Friday, January 6, 2012

The Asian "pivot" revisited: show me the threat

You may remember the line that Cuba Gooding uttered in that Tom-Cruise-as-sports-agent movie (yeah, 'Jerry MacGuire' or whatever it was called): "Show me the money."

Well, here's a slight tweak: Show me the threat.

Last September, Aaron Friedberg wrote an NYT piece (h/t here) in which he asserted that China's military preparations not mean that China wants war with the United States. To the contrary, they seem intended mostly to overawe its neighbors while dissuading Washington from coming to their aid if there is ever a clash. Uncertain of whether they can rely on American support, and unable to match China’s power on their own, other countries may decide they must accommodate China’s wishes.

In the words of the ancient military theorist Sun Tzu, China is acquiring the means to “win without fighting” — to establish itself as Asia’s dominant power by eroding the credibility of America’s security guarantees, hollowing out its alliances and eventually easing it out of the region.

If the United States and its Asian friends look to their own defenses and coordinate their efforts, there is no reason they cannot maintain a favorable balance of power, even as China’s strength grows. But if they fail to respond to China’s buildup, there is a danger that Beijing could miscalculate, throw its weight around and increase the risk of confrontation and even armed conflict. Indeed, China’s recent behavior in disputes over resources and maritime boundaries with Japan and the smaller states that ring the South China Sea suggest [sic; should be "suggests"] that this already may be starting to happen.

I sort of, kind of get this argument, which seems to provide the theoretical basis, such as it is, for the Obama admin's much-ballyhooed pivot to Asia. The argument is: if China thinks the U.S. is withdrawing in some way from the region, China may go a step too far, tell Japan to get off some tiny goat island that's hiding a ton of oil (or whatever), whereupon Japan mobilizes its navy (such as it is), and all of a sudden they're on the verge of, or into, what IR types are wont to call a militarized interstate dispute. Solution: strengthen U.S. presence in the region, put Marines in Australia, sell jets to Indonesia, etcetera, and China will be less likely to, in Friedberg's words, "miscalculate."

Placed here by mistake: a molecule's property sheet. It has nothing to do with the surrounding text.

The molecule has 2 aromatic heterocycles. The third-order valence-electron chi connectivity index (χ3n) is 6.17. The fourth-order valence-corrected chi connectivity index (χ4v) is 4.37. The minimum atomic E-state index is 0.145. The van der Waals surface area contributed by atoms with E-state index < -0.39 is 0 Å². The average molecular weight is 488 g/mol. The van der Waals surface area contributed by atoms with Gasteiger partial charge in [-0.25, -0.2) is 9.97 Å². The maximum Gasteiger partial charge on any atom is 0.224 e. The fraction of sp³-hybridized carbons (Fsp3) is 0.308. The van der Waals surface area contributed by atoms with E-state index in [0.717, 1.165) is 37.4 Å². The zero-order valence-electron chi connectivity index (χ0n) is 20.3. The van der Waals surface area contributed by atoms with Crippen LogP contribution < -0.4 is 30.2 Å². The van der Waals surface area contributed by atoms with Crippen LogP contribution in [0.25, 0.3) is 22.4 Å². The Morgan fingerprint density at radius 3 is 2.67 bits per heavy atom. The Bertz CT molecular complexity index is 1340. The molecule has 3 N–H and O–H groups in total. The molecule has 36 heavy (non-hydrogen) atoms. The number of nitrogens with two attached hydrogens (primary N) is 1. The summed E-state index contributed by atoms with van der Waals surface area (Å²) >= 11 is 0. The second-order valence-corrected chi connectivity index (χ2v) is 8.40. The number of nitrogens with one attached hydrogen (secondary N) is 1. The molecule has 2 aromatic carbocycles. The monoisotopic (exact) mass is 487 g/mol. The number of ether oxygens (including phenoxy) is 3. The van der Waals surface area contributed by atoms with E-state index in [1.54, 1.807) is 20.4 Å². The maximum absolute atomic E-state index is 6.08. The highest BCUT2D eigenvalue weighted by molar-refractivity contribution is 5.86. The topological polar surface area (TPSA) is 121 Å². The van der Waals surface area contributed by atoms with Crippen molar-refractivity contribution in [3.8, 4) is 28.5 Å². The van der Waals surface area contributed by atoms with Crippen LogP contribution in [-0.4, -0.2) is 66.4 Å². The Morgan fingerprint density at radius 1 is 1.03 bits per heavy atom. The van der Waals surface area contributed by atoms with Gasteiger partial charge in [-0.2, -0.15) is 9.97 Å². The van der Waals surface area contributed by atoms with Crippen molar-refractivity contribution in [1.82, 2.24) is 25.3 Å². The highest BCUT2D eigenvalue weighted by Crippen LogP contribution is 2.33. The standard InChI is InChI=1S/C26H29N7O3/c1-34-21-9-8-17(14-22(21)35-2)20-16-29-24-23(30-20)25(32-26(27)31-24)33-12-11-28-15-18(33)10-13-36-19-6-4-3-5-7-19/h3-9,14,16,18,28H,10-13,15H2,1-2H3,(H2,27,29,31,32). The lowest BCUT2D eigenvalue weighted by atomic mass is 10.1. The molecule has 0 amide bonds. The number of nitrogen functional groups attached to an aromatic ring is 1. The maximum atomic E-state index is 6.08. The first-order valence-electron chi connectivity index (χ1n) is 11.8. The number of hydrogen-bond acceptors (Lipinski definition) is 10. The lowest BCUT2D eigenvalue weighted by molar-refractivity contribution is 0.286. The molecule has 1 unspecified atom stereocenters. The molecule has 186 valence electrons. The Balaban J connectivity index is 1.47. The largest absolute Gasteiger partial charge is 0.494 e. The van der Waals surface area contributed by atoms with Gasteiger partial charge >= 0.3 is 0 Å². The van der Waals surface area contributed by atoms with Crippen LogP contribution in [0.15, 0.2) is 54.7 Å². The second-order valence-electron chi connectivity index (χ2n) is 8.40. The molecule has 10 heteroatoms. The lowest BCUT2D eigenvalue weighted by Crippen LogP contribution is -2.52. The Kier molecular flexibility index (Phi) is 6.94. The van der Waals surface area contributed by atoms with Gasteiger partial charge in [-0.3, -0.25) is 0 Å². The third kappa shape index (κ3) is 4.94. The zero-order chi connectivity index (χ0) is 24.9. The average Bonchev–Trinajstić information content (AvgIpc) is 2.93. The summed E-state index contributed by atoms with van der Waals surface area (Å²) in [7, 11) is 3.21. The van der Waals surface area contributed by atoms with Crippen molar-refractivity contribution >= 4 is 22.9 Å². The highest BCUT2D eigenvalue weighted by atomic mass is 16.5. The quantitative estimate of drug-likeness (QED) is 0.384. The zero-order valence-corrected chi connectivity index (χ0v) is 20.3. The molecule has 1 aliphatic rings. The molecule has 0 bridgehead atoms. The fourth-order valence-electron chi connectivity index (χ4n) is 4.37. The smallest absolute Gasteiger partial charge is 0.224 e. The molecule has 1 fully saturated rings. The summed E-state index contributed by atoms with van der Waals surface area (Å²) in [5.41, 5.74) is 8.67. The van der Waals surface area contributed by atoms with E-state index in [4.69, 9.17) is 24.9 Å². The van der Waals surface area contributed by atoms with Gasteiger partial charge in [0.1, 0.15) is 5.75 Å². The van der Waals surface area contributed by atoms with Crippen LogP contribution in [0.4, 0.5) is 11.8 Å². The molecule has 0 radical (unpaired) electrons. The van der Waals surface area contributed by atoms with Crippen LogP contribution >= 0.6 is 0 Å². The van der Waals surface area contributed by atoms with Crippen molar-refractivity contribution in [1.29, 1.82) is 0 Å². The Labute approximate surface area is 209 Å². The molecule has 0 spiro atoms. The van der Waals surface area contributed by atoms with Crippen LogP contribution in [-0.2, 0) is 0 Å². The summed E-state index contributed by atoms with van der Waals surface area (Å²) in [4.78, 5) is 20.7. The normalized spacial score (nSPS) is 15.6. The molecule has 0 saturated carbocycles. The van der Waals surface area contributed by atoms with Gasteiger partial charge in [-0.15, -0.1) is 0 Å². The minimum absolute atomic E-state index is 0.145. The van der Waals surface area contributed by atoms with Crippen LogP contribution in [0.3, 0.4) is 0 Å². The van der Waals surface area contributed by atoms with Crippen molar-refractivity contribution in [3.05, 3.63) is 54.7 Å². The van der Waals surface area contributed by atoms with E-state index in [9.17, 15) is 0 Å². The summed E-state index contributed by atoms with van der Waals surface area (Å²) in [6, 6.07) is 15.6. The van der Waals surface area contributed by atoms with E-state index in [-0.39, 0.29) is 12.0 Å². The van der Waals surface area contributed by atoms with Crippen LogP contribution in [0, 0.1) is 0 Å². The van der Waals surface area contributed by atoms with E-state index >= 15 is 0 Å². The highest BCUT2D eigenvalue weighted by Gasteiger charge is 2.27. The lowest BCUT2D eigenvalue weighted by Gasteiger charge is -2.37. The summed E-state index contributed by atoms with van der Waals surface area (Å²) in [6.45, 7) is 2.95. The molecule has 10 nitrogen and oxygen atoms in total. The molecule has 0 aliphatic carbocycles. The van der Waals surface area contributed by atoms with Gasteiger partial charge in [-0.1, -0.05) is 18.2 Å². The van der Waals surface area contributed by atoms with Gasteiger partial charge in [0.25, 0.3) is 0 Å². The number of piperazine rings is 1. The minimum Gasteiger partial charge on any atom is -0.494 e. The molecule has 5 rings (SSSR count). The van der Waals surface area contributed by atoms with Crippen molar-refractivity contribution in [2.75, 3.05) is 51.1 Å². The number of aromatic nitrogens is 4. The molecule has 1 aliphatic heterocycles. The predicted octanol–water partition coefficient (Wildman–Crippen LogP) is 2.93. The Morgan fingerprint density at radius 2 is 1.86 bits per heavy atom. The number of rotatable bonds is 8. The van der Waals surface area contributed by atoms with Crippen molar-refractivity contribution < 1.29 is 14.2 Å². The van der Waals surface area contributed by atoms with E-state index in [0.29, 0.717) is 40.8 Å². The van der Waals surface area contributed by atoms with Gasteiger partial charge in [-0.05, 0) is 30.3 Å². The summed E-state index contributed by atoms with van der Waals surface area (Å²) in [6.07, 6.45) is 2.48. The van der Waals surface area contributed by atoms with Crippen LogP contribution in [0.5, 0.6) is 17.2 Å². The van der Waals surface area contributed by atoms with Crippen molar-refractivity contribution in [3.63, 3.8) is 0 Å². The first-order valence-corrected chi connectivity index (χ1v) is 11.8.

I am not fully convinced, however. By Friedberg's own estimate, China does not want war with the U.S., it just wants to be "Asia's dominant power." Well, yes. And the U.S. wants to be, and is, the Western hemisphere's dominant power. And it's OK for the U.S. to be the Western hemisphere's dominant power but evidently it's not OK for China to be Asia's dominant power. Why not? Because China is an authoritarian regime? Because it puts dissidents in jail and suppresses bloggers it doesn't like? Because it wants the Spratly Islands for itself? Because it's not serious about reducing its greenhouse gas emissions? Because its construction codes are shoddy, with the result that large numbers of its people die in earthquakes? Because its government takes land from peasants without compensation for development? What exactly is the problem with China being Asia's dominant power? Don't just hand-wave about maritime boundaries. Show me the threat, in concrete terms, to U.S. national security and to regional "stability". To be impolite about it: put up or shut up.

P.s. See this and this.